Wednesday, March 18, 2009

External Power Supply Unit

I'm thinking life would be much easier if the power came from an external unit, rather than having the PSU inside the chassis. Space is really at a premium and that's before squeezing in the Midi converter and switch circuits.

There are six lines (rails) coming from the PSU so if I had an external uni I'd need a six-way connector.

These ones from Rapid look good...

I powered up the PSU last night it looks good but I am worried about the extra cutrrrent draw when I add the new modules. It's all on a 0.5A fuse which seems quite low. Might have to do a bit of measuring...

Saturday, March 14, 2009


Is it practical to get a custom made PCB built up?

These UK company's do a custom service:

They both accept Gerber and Excellon format files.

pcb train recommend using Easy PCB for layouts but that runs to hundreds of pounds.

Instead, I found KiCad which does the job and is GPL.

Thursday, March 12, 2009

Switch circuits

I will need 6x SPDT, 2x DPDT and 2x SPST switches.

The 4066 contains four SPSTs which can be connected as required to make SPDTs and DPSTs.

2 x SPSTs = 1 SPDT
4 x SPSTs = 1 DPDT

So, I will need (6 x 2) + (2 x4) + 2 = 22 SPSTs in total. So, I'll need 6 4066s in total giving me 24 SPSTs to use.

It would be simplest to make a single circuit board up with all 6 switches on but you also need to accomodate the logic invertors. The 40106 invertors have 8 not-gates per package and you need two per switch (irrespective of what type you're making) which makes 20 gates or three hex invertors.

In total thats 9 x 14 pin ICS so in a single strip there'd be at least 63 rows on the board or in other words it'll be about 9 x 20mm = 180 mm. Which is okay, as Maplin do an 81 strip board 213 mm long .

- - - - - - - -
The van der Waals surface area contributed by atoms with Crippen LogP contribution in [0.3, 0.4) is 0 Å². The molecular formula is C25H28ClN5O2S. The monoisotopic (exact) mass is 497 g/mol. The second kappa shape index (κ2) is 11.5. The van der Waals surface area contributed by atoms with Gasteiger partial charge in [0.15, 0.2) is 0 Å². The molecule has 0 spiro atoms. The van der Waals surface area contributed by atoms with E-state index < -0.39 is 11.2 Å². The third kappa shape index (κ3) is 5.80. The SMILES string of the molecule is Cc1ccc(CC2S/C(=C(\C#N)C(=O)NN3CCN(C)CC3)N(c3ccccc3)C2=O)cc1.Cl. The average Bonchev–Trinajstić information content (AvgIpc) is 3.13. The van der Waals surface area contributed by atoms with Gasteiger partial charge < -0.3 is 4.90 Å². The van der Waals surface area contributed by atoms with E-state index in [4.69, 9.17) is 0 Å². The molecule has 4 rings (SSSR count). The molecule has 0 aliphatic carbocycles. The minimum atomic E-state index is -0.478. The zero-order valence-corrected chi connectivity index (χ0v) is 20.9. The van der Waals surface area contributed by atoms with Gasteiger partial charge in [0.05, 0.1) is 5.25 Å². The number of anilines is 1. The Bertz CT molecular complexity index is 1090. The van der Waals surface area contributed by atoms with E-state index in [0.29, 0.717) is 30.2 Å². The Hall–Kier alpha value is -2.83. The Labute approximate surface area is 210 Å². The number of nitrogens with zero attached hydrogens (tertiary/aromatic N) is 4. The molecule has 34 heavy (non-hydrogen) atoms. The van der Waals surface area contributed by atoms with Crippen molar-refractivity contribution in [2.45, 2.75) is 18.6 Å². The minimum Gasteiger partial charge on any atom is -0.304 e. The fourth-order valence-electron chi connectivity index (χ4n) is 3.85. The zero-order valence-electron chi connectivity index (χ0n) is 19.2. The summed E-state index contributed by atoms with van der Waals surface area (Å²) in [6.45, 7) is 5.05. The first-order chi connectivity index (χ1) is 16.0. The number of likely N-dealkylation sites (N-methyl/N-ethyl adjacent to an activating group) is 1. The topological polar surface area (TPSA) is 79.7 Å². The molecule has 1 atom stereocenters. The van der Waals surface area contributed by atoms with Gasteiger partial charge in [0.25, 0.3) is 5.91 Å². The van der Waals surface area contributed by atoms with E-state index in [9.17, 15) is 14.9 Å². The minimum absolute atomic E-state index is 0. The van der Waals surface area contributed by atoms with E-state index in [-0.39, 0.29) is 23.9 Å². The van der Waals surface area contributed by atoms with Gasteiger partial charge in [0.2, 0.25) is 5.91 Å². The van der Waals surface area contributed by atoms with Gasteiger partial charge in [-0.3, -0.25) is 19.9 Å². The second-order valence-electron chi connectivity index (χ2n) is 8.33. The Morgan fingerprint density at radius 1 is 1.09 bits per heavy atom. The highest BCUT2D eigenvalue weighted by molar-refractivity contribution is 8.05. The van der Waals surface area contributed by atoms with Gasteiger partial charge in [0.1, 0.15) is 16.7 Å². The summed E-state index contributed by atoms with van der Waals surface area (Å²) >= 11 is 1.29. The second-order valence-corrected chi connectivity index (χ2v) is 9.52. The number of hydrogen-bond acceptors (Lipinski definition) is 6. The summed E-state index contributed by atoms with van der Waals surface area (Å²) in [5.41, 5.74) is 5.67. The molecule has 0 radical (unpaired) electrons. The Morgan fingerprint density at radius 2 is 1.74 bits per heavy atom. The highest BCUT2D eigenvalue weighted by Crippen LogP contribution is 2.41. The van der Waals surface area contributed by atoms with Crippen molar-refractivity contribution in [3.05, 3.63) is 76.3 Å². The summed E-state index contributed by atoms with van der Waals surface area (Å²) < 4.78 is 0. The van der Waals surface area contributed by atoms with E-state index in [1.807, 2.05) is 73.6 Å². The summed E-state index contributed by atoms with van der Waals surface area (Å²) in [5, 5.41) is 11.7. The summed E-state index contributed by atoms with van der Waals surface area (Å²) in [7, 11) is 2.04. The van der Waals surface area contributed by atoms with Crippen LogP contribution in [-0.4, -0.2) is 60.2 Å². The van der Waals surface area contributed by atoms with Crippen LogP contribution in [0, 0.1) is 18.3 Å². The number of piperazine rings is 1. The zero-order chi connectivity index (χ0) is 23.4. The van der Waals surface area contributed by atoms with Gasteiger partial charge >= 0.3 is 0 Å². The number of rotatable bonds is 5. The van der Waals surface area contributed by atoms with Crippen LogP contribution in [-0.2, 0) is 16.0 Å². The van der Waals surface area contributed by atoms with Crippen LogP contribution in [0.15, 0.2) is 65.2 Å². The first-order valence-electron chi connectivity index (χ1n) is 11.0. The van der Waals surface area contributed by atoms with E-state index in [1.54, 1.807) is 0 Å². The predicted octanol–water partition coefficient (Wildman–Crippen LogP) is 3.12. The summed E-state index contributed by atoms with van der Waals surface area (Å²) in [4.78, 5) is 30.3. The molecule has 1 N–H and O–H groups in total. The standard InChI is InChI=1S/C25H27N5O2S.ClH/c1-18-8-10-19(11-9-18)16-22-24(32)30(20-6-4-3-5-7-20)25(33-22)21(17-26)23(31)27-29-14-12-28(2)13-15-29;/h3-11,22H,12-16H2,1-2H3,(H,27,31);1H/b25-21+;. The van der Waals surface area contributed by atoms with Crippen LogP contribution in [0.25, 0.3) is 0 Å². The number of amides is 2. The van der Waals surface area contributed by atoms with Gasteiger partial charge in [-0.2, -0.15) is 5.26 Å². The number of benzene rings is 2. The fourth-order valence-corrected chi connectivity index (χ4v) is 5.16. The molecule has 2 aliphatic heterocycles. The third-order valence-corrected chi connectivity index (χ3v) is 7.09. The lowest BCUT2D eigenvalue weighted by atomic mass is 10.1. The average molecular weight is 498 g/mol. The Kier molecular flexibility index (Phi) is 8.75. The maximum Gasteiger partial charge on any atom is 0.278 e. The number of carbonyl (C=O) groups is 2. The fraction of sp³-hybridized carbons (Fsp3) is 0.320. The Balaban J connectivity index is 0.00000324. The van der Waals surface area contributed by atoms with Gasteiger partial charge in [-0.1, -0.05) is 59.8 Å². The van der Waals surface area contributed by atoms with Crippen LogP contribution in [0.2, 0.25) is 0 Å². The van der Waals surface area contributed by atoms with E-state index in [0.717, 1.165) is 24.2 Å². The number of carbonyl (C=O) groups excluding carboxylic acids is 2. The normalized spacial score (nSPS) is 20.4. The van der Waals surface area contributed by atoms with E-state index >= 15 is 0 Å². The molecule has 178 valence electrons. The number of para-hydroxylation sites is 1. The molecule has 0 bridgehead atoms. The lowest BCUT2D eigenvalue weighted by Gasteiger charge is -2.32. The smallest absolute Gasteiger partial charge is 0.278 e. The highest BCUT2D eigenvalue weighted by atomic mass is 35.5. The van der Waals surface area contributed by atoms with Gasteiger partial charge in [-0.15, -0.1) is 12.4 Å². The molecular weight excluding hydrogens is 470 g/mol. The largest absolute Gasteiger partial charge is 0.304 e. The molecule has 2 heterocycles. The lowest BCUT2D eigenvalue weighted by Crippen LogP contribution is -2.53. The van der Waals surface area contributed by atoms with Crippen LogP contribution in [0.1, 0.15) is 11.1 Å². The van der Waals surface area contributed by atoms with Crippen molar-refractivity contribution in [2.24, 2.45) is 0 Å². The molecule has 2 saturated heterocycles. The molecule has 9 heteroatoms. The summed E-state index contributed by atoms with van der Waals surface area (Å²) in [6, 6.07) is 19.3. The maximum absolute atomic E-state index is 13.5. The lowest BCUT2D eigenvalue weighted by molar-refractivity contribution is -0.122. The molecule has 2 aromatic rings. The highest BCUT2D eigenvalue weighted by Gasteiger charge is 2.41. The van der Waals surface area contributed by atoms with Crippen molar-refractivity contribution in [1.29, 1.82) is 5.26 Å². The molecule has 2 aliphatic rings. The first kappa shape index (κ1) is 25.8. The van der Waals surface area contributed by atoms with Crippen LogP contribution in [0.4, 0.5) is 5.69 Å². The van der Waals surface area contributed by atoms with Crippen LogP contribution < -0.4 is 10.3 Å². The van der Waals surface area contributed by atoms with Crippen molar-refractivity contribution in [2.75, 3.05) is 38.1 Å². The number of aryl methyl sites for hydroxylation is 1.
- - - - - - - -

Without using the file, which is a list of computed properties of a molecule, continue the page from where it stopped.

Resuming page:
Switches cont...

After looking around at switches I can see that there's alot of choice but it get's quite limited when you start narrowing down to DPDT types. This is another reason for looking at the switch IC idea.

I want to choose switches that will look nice and the biggest choice is in SPST.

Like this one from Rapid Electronics which has built it LED. Not blue though :-).


I'm going to need ten switches plus the power switch.


Speed - SPDT
Cello - DPDT
Violin - DPDT


Attack - SPST
Cello 1 - SPDT
Cello 2 - SPDT


Attack - SPST
Viola - SPDT
Violin 1 - SPDT
Violin 2 - SPDT

So, that's 6x SPDT, 2x DPDT and 2x SPST.

When I breifly worked in pro-audio I noticed that they almost never had audio signal going through the actual mechnical switch. The switch was usually controlling a DG201 or DG211 audio swicth IC. This was high-end gear designed for the live use so I suppose there was a concern that meachical switches would degrade over time geting damaged or dirty. You don't really want audio going through anything that might colour the sound or produce noisey clunks on switching.

The original switches are all mechanical though, so why worry? Partly because I won't be using the same kind of switch and partly because there may be a way to improve on the original.

This guy calling himself The Tone God has a design called Wicked Switches that uses 4066 analogue switch ICs. He also explains how to add debounce and LED indicators.

Wednesday, March 11, 2009

Spec reset.

Over the years, I've been thinking I should really make this project easier to finish.

The two main issues have been the awkward meachnics of fitting the original switches and knobs and the challenge of conjouring up a 49 output, velocity sensitive MIDI decoder.

The meachnics iossue could be resolved at stroke by moving to a set of new off the shelf compoenents.

Similarly there are several polyphonic MIDI decoders available from one company or another.

Therefore, I will continue this project on a simplest is best principle in order to finish it sooner rather than never.

j-Omega Electronics make a reasonabley priced MIDI decoder that will meer my needs.

j-Omega Electronics MPT8

The MPT8 has 64 outputs in an open-collector 'pull-down' arrangement. I'll be pulling up, from -7V, but to ground which is okay.